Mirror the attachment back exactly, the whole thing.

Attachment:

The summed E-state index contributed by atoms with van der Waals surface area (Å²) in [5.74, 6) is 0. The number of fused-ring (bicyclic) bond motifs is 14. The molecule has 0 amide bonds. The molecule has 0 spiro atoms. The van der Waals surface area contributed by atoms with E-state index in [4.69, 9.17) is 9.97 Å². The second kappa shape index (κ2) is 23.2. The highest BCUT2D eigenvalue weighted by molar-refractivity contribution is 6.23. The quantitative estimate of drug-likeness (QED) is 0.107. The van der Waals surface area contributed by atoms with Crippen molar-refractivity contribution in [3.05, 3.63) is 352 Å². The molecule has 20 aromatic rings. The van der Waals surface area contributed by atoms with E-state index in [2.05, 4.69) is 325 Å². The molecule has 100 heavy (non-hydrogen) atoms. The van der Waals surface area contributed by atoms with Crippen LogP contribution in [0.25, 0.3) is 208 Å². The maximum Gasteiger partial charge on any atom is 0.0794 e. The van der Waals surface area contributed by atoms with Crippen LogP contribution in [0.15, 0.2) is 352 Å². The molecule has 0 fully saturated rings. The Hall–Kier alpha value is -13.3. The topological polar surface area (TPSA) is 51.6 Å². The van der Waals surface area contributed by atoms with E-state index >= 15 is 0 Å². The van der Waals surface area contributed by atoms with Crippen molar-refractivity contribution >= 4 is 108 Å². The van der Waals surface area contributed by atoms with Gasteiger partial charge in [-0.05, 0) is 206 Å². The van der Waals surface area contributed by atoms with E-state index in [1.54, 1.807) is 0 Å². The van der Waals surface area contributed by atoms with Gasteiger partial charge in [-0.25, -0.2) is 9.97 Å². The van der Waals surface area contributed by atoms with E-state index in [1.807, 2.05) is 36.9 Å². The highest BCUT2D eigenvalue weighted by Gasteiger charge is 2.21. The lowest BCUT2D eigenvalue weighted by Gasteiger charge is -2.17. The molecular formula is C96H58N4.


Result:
The summed E-state index contributed by atoms with van der Waals surface area (Å²) in [5.74, 6) is 0. The number of fused-ring (bicyclic) bond motifs is 14. The molecule has 0 amide bonds. The molecule has 0 spiro atoms. The van der Waals surface area contributed by atoms with E-state index in [4.69, 9.17) is 9.97 Å². The second kappa shape index (κ2) is 23.2. The highest BCUT2D eigenvalue weighted by molar-refractivity contribution is 6.23. The quantitative estimate of drug-likeness (QED) is 0.107. The van der Waals surface area contributed by atoms with Crippen molar-refractivity contribution in [3.05, 3.63) is 352 Å². The molecule has 20 aromatic rings. The van der Waals surface area contributed by atoms with E-state index in [2.05, 4.69) is 325 Å². The molecule has 100 heavy (non-hydrogen) atoms. The van der Waals surface area contributed by atoms with Crippen LogP contribution in [0.25, 0.3) is 208 Å². The maximum Gasteiger partial charge on any atom is 0.0794 e. The van der Waals surface area contributed by atoms with Crippen LogP contribution in [0.15, 0.2) is 352 Å². The molecule has 0 fully saturated rings. The Hall–Kier alpha value is -13.3. The topological polar surface area (TPSA) is 51.6 Å². The van der Waals surface area contributed by atoms with E-state index >= 15 is 0 Å². The van der Waals surface area contributed by atoms with Crippen molar-refractivity contribution >= 4 is 108 Å². The van der Waals surface area contributed by atoms with Gasteiger partial charge in [-0.05, 0) is 206 Å². The van der Waals surface area contributed by atoms with E-state index in [1.54, 1.807) is 0 Å². The van der Waals surface area contributed by atoms with Gasteiger partial charge in [-0.25, -0.2) is 9.97 Å². The van der Waals surface area contributed by atoms with E-state index in [1.807, 2.05) is 36.9 Å². The highest BCUT2D eigenvalue weighted by Gasteiger charge is 2.21. The lowest BCUT2D eigenvalue weighted by Gasteiger charge is -2.17. The molecular formula is C96H58N4.